Tuesday, 5 October 2010

Apocalypse Now Redux

Col. Kilgore. A surfing, Napalm-smell loving, card-throwing
madman that likes to have Wagner blaring from Hueys.
Such a cliched stereotype...                   Image, marketoracle
Apocalypse Now. In 2002 the finest critics in the world voted it the greatest film of the preceding 25 years for Sight & Sound magazine (the definitive source for such 'Greatest Films' lists). These reviews from Amazon.com, however, are unswayed by these professional reviewers and bravely strike out against this trend. Did I say bravely? I meant badly...:
Judging by this, the original film was salvaged from even more dire material. The former was an insult to both sides who fought in the war (How does it insult both sides? You see very few of your common-or-garden US soldiers. And you don't see any of the Vietnamese). As if a US Colonel would put his men in danger like that. Piffle (I'm afraid you shot down your own argument when you said 'US'. Officers weren't fragged for the good of their health you know. Kudos for you using 'piffle' though). As for Kurtz, the reality was more along the lines of Colonel Norman Schwarzkopf, who according to his autobiography was so appalled by the way a unit he was posted to was run, lined up his men and sacked the incompetent leader in front of them and spent the rest of the war trying to improve matters. He didn't go and sit in the jungle like Kurtz and mumble a lot of existential angst. (Well it isn't meant to be historically accurate in that way. It's based on the novel 'Hearts of Darkness' by Joseph Conrad, updated to the Vietnam War)
'Redux' boasts a truly bizarre scene involving Bunnies. Obviously, the director was making a 'statement' dear to his heart and absurdly irrelevent to the real conflict (The film is about more than just the Vietnam War by the way). Needless to say the film is about American pain with the indigenous population mostly featureless (Well, the indigenous people weren't the focus of the film were they?).
A potentially interesting scene with some French colonials is rendered incomprehensible by rapid exposition and heavy accents (Well they're French aren't they? Why would they sound like they were from California?). The gist of it was that the VC were something of an American Frankenstien monster (Well, they kinda were, weren't they? America has made poor decisions [Vietnam and Iraq for starters] I think you should just accept it. Don't hate anything that suggests America is less than perfect). Despite the French patriarch's flattering description of the VC as intelligent, the film undermines this with some zombified natives willing to lay down their weapons on the whim of an American, regardless of the political issues at stake, because the director wants to make another statement dear to his heart (Actually, they weren't Vietnamese, let alone members of either the NVA or NLF [there was never a group called the Viet Cong. That was made up by the US to make them sound more evil] they were Cambodian). The self righteous disgust of the American in question somewhat undermined by all that carpet bombing. (He was mostly disgusted by Kurtz and the way he portrayed himself as a God. And what carpet bombing? The carpet bombing not depicted in the film? Aside from the Napalm instigated by Colonel Kilgore, there isn't any in the film)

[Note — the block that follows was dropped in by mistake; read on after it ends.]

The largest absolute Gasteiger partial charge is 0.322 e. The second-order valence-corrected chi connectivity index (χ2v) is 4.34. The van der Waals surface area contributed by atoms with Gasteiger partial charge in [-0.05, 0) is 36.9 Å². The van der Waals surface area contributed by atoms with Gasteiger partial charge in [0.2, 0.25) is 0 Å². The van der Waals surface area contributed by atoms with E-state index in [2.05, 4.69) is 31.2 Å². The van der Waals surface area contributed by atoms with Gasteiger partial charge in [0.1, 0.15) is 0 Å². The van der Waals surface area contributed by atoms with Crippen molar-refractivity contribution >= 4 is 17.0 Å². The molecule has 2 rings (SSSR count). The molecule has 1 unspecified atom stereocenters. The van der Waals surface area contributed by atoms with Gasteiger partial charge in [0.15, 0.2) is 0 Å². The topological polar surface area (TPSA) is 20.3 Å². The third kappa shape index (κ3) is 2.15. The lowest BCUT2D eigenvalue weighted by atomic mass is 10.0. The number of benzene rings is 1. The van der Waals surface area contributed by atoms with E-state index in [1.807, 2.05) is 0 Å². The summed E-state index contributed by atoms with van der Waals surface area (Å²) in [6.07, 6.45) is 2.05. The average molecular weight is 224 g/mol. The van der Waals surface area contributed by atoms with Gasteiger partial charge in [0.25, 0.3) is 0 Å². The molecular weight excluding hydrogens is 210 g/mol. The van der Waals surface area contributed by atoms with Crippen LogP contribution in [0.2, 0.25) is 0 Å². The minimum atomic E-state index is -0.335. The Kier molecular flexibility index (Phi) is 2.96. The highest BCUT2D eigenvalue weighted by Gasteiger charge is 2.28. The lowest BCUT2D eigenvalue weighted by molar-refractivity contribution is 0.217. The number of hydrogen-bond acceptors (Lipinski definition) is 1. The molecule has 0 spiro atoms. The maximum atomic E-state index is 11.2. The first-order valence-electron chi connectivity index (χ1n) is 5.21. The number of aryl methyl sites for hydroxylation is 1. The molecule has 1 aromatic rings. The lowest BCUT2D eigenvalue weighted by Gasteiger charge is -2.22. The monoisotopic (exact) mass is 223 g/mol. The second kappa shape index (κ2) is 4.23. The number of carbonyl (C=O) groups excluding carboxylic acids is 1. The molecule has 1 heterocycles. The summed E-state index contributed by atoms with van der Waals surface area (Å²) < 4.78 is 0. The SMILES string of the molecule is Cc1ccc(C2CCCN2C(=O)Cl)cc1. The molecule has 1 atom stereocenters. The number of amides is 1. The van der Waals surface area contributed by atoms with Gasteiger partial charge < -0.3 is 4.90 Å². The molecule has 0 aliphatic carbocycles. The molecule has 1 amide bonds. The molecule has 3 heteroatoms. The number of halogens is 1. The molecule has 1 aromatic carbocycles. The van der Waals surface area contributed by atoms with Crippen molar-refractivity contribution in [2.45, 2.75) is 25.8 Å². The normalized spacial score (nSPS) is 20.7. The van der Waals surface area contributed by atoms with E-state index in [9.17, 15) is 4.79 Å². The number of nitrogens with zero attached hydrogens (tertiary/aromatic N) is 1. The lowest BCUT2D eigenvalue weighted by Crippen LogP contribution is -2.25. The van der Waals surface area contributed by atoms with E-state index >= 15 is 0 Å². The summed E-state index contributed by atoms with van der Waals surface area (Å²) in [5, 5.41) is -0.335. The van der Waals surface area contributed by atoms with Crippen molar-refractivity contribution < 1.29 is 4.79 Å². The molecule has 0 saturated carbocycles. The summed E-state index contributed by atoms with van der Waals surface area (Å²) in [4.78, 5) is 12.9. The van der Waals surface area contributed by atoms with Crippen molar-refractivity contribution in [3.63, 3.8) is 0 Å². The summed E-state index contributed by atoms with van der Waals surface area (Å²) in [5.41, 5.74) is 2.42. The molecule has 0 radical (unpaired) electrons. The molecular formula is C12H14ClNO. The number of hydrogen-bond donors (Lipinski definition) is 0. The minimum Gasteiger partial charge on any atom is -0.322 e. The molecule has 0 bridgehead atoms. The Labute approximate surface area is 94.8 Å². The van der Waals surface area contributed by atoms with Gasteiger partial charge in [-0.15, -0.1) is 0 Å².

'Apocalypse Now' has been voted into the top 100 best films ever made presumably by people to whom thinking is no doubt an optional extra. (Thinking is very important to Apocalypse Now, what are you talking about? This isn't some Summer Blockbuster you know. Stick to Transformers, eh?)
Be warned, this reviewer isn't any better: